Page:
This article has no lead section. Please help by adding an introductory section to this article. For more information, see the layout guide, and Wikipedia's lead section guidelines to ensure the section will be inclusive of all the essential details. Please discuss this issue on the article's talk page.(March 2014)
Winslow Lewis (1770–1850) was a sea captain, engineer, inventor and contractor active in the construction of many American lighthouses during the first half of the nineteenth century.
Lewis was a resident of Wellfleet, Massachusetts, Lewis began developing his ideas during the embargo of American shipping during the Napoleonic wars. He created a new lighting system based on Argand lamps; in 1812 the United States Congress purchased his patent rights for the system. In so doing, it awarded him a contract to equip all American lighthouses with the lamps; the fitting took four years. In 1815 Lewis won another contract with Samuel H. Smith, Commissioner of Revenue, which gave him a monopoly over the provision of winter pressed Spermaceti oil for lighthouses throughout the eastern seaboard. It also allowed him to visit the lighthouses yearly to ensure their smooth operation.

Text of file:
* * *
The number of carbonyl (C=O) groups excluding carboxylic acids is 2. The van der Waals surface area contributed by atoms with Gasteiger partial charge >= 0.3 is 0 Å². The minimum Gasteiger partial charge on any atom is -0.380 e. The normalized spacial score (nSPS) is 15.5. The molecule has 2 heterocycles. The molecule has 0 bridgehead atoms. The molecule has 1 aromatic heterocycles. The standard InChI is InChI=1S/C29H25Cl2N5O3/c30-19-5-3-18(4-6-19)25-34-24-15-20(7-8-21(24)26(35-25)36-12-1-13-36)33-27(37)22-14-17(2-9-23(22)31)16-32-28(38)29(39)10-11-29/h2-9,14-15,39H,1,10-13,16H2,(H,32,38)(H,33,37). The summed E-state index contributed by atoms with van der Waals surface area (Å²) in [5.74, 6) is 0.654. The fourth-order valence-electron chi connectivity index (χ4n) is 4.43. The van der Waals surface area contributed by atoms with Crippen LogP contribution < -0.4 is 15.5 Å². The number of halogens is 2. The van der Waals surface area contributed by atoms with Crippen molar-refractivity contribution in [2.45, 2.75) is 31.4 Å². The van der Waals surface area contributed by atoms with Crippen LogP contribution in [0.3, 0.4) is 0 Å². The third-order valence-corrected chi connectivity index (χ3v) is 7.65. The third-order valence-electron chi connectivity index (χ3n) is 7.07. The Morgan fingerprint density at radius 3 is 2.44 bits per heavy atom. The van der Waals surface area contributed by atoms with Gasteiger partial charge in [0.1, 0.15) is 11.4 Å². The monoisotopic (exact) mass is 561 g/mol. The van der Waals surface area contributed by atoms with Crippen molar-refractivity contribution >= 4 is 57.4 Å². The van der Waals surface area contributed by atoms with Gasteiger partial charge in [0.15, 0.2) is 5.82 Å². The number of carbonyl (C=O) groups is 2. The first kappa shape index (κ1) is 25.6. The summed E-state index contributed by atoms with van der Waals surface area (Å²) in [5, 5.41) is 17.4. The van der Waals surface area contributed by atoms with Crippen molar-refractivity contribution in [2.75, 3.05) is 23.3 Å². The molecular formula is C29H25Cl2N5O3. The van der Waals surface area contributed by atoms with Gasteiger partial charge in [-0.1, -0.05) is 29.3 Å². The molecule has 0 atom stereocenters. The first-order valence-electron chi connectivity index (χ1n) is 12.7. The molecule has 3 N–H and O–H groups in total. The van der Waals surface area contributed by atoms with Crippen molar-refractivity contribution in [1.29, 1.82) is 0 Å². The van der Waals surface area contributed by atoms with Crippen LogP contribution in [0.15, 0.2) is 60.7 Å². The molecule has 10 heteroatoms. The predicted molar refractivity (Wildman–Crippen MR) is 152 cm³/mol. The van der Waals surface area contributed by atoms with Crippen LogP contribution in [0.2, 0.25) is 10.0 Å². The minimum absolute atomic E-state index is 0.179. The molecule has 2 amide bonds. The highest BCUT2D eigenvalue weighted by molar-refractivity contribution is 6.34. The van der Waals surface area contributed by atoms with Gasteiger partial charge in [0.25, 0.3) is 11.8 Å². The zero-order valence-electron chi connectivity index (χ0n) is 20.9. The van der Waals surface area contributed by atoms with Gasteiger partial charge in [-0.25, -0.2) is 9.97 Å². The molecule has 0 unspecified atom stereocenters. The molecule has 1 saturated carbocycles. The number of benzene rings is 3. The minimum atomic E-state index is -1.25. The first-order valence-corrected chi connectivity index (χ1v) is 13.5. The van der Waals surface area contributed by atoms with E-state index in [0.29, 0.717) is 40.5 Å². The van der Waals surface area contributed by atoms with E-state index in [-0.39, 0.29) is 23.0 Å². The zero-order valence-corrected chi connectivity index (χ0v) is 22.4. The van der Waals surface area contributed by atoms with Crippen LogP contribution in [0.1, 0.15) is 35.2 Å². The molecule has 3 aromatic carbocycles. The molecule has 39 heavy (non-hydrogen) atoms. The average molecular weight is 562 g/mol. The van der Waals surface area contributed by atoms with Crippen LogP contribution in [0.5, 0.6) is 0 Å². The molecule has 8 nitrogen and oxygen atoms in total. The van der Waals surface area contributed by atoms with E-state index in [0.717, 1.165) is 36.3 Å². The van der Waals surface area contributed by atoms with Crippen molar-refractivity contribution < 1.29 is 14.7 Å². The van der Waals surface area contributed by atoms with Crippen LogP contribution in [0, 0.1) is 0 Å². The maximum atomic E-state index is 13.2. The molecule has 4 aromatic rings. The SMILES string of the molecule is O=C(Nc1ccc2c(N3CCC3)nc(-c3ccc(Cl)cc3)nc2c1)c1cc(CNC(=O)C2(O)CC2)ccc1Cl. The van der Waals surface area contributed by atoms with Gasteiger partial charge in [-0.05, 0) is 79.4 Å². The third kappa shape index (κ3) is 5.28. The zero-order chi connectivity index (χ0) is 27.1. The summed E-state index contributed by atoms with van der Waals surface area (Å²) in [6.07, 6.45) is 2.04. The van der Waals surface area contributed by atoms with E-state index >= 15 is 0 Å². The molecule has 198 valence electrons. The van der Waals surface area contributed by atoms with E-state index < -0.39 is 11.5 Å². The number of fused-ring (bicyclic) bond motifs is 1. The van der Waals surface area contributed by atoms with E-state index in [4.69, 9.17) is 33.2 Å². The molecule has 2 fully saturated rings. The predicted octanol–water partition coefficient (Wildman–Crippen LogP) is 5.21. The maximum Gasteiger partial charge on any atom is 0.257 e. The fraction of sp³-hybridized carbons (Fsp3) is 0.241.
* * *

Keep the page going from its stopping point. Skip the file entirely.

Lewis soon branched out into contracting work, winning bids to build new lighthouses around the country. When Stephen Pleasonton took over the responsibility for these contracts in 1820 and reorganized the Lighthouse Establishment, Lewis apparently continued his oil supply contract. Pleasonton began an alliance with Lewis, who was soon being awarded most lighthouse construction deals in the United States. While demand for the towers was high and funds were short, Pleasonton took great pride in the fact that Lewis was able to complete the work cheaply and rapidly.
Lewis soon had a set of standard plans drawn up to meet demand; these plotted out five different sizes of lighthouses, at 25, 30, 40, 50, and 65 feet high. Many such towers were built; most were made of brick, but a few were constructed of stone. But Lewis knew little about proper engineering practices, and most of the lighthouses were either poorly constructed, or they were too short. Most had to be replaced; only a few survive today.
Little is known of Lewis' later career. His nephew, I. W. P. Lewis, was also a lighthouse builder and engineer.